What Does Watermelon Radish Taste Like?

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In this article, we'll be talking about the colorful watermelon radish. We'll answer your questions about the taste and texture and discuss what makes them different from other radish varieties. Then we'll share some recipe tips for getting the most out of your farmers market haul.

Let's dive in...

What Does Watermelon Radish Taste Like? 

Radishes may be known for bringing some heat to your salad, but watermelon radish, a type of daikon radish with magenta flesh, is one variety that's on the mild side.

Also called "red meat," "beauty heart" and "rooseheart" radishes, these little guys are a little sweet with just a touch of spice. To give you an idea, the heat is akin to black pepper rather than to chili pepper.

Watermelon Radish Texture 

Watermelon radishes have the same lovely texture of other radishes. They're crisp, crunchy and moist like jicama, though they become tender when cooked.

The freshest watermelon radishes will be the juiciest. If they've been sitting in the vegetable bin of your refrigerator for a while, you might find them a little dry, but they'll probably still be firm and crunchy.

How Do You Eat a Watermelon Radish? 

Salads tend to be the first options that come to mind when selecting recipes for this radish, but there are more recipes excellently suited to the beauty heart.

They can be cooked and used in soups and sautes, and pickling them will add a burst of color to your sandwiches. You can even grill them. In fact, we suggest you do, and you'll see how below.

Can You Freeze Watermelon Radishes? 

You can definitely freeze watermelon radishes. Your best bet is to slice them up first and plan to use them in cooked recipes when they come out of the freezer as some of their crispness will be lost.

Another option is to freeze them after you've cooked them. You can either saute them or simply freeze the meal they're in and they'll retain their texture when thawed.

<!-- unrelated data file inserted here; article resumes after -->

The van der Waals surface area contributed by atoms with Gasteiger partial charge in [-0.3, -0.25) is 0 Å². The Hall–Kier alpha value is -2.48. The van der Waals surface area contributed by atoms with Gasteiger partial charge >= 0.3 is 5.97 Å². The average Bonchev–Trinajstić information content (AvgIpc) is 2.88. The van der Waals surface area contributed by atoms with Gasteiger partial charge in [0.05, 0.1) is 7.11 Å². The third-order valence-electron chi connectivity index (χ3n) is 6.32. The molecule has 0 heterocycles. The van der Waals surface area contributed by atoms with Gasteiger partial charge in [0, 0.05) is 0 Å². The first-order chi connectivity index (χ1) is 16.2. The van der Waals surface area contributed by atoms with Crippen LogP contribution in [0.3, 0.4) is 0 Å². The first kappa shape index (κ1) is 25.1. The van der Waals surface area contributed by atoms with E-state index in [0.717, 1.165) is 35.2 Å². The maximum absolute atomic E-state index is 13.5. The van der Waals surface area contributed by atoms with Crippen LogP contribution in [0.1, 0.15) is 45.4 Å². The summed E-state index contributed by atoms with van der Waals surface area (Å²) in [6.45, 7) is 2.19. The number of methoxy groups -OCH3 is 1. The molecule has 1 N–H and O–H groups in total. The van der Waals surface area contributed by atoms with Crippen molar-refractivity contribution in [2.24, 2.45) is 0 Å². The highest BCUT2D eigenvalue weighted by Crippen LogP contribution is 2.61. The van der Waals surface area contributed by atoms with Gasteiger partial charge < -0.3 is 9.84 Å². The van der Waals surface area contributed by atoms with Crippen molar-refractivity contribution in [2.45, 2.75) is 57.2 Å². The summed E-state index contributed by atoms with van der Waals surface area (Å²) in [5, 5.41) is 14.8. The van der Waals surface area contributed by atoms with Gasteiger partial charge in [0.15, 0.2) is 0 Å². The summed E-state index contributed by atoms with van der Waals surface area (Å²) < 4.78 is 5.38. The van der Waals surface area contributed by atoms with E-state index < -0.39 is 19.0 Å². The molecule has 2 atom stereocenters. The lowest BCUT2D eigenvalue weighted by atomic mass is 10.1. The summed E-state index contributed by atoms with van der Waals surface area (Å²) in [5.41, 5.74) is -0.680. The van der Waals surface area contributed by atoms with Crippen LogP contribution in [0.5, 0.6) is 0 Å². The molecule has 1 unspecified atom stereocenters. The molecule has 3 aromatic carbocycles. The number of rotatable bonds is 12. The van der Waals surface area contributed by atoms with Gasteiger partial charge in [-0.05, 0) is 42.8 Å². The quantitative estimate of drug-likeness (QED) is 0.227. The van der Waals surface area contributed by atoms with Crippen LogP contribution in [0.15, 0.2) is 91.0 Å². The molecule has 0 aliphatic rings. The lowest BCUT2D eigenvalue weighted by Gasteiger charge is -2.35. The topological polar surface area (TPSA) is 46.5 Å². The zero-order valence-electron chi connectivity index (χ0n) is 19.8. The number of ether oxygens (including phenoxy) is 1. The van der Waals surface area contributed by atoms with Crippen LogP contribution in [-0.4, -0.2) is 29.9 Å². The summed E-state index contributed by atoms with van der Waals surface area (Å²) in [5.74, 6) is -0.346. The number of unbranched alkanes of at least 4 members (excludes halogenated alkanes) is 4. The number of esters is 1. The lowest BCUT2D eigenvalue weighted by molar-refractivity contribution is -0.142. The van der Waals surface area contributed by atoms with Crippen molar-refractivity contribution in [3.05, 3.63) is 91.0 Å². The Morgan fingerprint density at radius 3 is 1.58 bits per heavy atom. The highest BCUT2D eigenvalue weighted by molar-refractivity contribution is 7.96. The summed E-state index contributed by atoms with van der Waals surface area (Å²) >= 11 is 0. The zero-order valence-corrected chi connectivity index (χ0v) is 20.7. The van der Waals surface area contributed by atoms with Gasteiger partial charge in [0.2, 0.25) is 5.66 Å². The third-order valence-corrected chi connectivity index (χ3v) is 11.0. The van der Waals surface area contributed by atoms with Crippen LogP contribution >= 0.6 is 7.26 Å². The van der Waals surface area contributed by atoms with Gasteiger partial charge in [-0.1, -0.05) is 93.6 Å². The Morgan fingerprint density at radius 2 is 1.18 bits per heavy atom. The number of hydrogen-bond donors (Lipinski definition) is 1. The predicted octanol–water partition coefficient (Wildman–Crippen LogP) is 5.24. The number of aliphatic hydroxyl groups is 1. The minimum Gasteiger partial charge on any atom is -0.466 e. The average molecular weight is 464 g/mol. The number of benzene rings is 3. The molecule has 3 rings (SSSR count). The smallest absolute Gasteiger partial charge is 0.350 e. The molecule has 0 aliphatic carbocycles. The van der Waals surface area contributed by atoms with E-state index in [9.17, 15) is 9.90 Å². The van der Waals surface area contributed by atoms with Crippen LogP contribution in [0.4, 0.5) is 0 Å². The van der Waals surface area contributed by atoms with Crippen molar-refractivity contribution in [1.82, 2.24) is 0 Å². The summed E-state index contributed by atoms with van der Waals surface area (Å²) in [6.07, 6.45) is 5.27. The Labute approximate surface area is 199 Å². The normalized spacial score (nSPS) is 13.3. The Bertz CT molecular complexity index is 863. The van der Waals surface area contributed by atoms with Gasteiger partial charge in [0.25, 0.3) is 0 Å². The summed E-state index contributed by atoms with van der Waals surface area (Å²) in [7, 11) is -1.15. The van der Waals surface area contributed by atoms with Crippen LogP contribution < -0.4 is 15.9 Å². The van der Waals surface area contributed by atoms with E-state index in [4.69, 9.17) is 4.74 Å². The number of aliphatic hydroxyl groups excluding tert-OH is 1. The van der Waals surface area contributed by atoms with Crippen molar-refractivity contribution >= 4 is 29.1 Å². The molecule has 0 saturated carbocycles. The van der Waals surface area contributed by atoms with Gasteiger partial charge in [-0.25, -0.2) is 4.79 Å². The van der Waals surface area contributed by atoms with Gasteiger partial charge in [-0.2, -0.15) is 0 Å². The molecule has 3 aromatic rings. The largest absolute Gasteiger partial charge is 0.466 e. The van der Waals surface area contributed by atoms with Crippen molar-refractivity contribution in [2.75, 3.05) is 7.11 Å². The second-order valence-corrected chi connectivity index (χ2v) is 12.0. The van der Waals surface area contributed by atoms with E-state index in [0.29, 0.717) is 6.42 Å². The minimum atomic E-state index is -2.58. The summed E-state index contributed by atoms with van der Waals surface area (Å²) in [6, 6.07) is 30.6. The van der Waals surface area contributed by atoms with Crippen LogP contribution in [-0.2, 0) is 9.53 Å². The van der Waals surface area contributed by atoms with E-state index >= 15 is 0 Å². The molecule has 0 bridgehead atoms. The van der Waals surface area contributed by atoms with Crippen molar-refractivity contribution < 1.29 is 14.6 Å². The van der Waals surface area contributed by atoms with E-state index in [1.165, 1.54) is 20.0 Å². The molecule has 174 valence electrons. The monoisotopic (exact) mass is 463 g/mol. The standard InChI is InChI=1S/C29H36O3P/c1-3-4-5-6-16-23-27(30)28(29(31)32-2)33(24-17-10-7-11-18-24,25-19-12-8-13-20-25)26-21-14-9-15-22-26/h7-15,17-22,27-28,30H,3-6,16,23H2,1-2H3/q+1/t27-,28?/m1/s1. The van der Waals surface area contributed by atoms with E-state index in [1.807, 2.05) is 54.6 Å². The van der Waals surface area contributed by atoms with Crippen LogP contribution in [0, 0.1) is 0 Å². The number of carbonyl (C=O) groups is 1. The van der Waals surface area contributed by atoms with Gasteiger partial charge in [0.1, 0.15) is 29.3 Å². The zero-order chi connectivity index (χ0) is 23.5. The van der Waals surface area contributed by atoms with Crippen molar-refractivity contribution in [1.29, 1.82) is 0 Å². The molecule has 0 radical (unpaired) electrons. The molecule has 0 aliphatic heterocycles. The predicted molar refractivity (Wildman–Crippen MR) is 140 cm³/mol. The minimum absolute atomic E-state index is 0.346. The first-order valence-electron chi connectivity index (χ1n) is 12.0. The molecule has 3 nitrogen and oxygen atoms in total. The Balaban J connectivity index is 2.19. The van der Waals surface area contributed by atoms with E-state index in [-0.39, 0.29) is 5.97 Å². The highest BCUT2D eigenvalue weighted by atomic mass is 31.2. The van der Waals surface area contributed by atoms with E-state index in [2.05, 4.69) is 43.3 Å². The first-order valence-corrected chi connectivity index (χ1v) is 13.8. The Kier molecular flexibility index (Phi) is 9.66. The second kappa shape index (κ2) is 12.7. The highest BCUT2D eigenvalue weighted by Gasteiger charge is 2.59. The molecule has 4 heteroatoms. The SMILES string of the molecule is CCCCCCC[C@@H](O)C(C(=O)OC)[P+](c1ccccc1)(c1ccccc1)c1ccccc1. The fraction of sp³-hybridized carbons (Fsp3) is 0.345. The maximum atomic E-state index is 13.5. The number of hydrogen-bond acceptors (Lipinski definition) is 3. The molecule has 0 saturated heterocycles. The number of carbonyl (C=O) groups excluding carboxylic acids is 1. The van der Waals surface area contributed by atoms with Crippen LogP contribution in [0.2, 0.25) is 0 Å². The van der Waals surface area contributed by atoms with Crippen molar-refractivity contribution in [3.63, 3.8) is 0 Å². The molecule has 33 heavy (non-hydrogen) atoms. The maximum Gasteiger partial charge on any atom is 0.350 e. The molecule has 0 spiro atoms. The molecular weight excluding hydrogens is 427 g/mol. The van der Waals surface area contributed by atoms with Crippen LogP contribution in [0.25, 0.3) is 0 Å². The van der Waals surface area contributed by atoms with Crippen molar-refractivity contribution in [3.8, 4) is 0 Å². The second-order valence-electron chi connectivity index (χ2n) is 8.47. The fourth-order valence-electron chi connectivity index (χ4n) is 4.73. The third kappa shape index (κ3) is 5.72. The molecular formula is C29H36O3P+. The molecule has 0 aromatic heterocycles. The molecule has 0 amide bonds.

How Do You Cut a Watermelon Radish? 

It may seem like there aren't many ways to cut a watermelon radish, but there are several popular and lesser known techniques. Let's go over some of them:

  • Grating them for salad
  • Spiralizing them for pasta, stir-fry or salad dishes
  • Slicing them into thin rounds to make "chips" or vehicles for dips
  • Slicing them length-wise into "fries"
  • Chopping them into cubes for soup

Watermelon Radish Serving Tips 

Are you curious about making "chips" with watermelon radishes? Watch these videos with guided recipes to see these and more vegan delights with our star of the show.

Looking for a replacement for potato chips? Check out this recipe (use watermelon radishes or any other variety you like).

You'll need:

  • Radishes
  • Olive oil
  • Paprika
  • Salt
  • Onion powder
  • Garlic powder

You know who likes watermelon radish chips? Teri Hatcher. Teri is going to show you how to make raw radish chips like crudites in this video.

The ingredients are simple:

  • Cucumber
  • Watermelon radish
  • Olive oil
  • Salt and pepper

This recipe combines grilled watermelon radish with the fresh herb flavors of chimichurri sauce. It's a one-of-a-kind experience.

Here's what you need to make it:

  • Olive oil
  • Parsley
  • Cilantro
  • Red wine vinegar
  • Garlic
  • Shallots
  • Crushed red pepper
  • Salt and pepper
  • Watermelon radishes
  • Jicama

Wrap Up

The fetching watermelon radish is crisp and mild with a sweetness not typically found in other radishes. It can be eaten warm, cold, raw or cooked in soups, salads, sides and main dishes. The best recipes are ones that show off the ruby and magenta tones of this pretty vegetable. Serve it instead of crudites on a party platter or grill it and toss it with herbs for one of the most delicious salads you've ever tasted.

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